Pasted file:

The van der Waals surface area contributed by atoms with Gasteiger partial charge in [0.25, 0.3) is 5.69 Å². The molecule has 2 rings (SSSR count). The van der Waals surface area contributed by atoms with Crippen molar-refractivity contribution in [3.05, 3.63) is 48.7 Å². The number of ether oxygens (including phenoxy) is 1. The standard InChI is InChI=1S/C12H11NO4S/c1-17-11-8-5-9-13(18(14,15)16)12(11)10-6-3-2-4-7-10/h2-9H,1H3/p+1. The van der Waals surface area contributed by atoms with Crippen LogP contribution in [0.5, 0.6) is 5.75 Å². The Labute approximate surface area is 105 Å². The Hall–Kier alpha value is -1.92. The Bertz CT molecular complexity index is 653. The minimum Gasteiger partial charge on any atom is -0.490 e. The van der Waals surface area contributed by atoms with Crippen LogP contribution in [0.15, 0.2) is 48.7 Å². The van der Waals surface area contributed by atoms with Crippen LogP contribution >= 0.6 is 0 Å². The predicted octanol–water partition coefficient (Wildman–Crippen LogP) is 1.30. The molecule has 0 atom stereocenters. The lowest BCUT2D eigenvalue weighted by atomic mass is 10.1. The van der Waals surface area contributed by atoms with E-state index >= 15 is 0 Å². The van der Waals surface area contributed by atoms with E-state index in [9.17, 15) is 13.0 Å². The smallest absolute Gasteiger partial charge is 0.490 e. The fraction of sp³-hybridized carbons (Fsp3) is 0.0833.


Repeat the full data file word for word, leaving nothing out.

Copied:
The van der Waals surface area contributed by atoms with Gasteiger partial charge in [0.25, 0.3) is 5.69 Å². The molecule has 2 rings (SSSR count). The van der Waals surface area contributed by atoms with Crippen molar-refractivity contribution in [3.05, 3.63) is 48.7 Å². The number of ether oxygens (including phenoxy) is 1. The standard InChI is InChI=1S/C12H11NO4S/c1-17-11-8-5-9-13(18(14,15)16)12(11)10-6-3-2-4-7-10/h2-9H,1H3/p+1. The van der Waals surface area contributed by atoms with Crippen LogP contribution in [0.5, 0.6) is 5.75 Å². The Labute approximate surface area is 105 Å². The Hall–Kier alpha value is -1.92. The Bertz CT molecular complexity index is 653. The minimum Gasteiger partial charge on any atom is -0.490 e. The van der Waals surface area contributed by atoms with Crippen LogP contribution in [0.15, 0.2) is 48.7 Å². The van der Waals surface area contributed by atoms with Crippen LogP contribution >= 0.6 is 0 Å². The predicted octanol–water partition coefficient (Wildman–Crippen LogP) is 1.30. The molecule has 0 atom stereocenters. The lowest BCUT2D eigenvalue weighted by atomic mass is 10.1. The van der Waals surface area contributed by atoms with E-state index >= 15 is 0 Å². The van der Waals surface area contributed by atoms with E-state index in [9.17, 15) is 13.0 Å². The smallest absolute Gasteiger partial charge is 0.490 e. The fraction of sp³-hybridized carbons (Fsp3) is 0.0833.